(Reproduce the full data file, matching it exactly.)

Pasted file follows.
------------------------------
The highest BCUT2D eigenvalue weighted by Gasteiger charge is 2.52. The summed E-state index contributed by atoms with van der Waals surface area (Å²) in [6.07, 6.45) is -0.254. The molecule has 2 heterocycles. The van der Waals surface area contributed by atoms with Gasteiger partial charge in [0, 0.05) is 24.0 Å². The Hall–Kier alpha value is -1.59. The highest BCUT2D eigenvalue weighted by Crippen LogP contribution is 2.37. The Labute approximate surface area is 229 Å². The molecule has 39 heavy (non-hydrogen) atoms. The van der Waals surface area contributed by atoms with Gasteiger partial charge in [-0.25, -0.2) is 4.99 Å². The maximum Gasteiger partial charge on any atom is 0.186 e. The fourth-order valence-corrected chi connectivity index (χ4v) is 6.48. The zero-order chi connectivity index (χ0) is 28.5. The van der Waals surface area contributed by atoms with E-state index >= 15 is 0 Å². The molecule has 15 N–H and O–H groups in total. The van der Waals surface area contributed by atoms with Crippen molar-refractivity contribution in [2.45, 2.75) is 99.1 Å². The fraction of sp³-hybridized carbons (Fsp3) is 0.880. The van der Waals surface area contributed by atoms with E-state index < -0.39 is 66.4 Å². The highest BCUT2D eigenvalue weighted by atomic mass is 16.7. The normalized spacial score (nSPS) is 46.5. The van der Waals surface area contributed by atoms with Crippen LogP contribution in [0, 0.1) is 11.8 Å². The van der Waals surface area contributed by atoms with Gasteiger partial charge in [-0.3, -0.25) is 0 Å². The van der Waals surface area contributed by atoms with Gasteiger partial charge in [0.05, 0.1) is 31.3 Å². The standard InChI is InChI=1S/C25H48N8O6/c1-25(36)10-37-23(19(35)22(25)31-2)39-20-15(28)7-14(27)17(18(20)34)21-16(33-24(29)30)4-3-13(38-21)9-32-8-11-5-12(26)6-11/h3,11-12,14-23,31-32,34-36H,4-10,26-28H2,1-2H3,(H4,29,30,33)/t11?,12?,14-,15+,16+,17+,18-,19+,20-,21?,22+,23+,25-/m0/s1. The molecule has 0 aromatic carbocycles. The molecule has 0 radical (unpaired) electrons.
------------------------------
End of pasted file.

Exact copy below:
The highest BCUT2D eigenvalue weighted by Gasteiger charge is 2.52. The summed E-state index contributed by atoms with van der Waals surface area (Å²) in [6.07, 6.45) is -0.254. The molecule has 2 heterocycles. The van der Waals surface area contributed by atoms with Gasteiger partial charge in [0, 0.05) is 24.0 Å². The Hall–Kier alpha value is -1.59. The highest BCUT2D eigenvalue weighted by Crippen LogP contribution is 2.37. The Labute approximate surface area is 229 Å². The molecule has 39 heavy (non-hydrogen) atoms. The van der Waals surface area contributed by atoms with Gasteiger partial charge in [-0.25, -0.2) is 4.99 Å². The maximum Gasteiger partial charge on any atom is 0.186 e. The fourth-order valence-corrected chi connectivity index (χ4v) is 6.48. The zero-order chi connectivity index (χ0) is 28.5. The van der Waals surface area contributed by atoms with E-state index >= 15 is 0 Å². The molecule has 15 N–H and O–H groups in total. The van der Waals surface area contributed by atoms with Crippen molar-refractivity contribution in [2.45, 2.75) is 99.1 Å². The fraction of sp³-hybridized carbons (Fsp3) is 0.880. The van der Waals surface area contributed by atoms with E-state index < -0.39 is 66.4 Å². The highest BCUT2D eigenvalue weighted by atomic mass is 16.7. The normalized spacial score (nSPS) is 46.5. The van der Waals surface area contributed by atoms with Crippen LogP contribution in [0, 0.1) is 11.8 Å². The van der Waals surface area contributed by atoms with Gasteiger partial charge in [-0.3, -0.25) is 0 Å². The van der Waals surface area contributed by atoms with Gasteiger partial charge in [0.05, 0.1) is 31.3 Å². The standard InChI is InChI=1S/C25H48N8O6/c1-25(36)10-37-23(19(35)22(25)31-2)39-20-15(28)7-14(27)17(18(20)34)21-16(33-24(29)30)4-3-13(38-21)9-32-8-11-5-12(26)6-11/h3,11-12,14-23,31-32,34-36H,4-10,26-28H2,1-2H3,(H4,29,30,33)/t11?,12?,14-,15+,16+,17+,18-,19+,20-,21?,22+,23+,25-/m0/s1. The molecule has 0 aromatic carbocycles. The molecule has 0 radical (unpaired) electrons.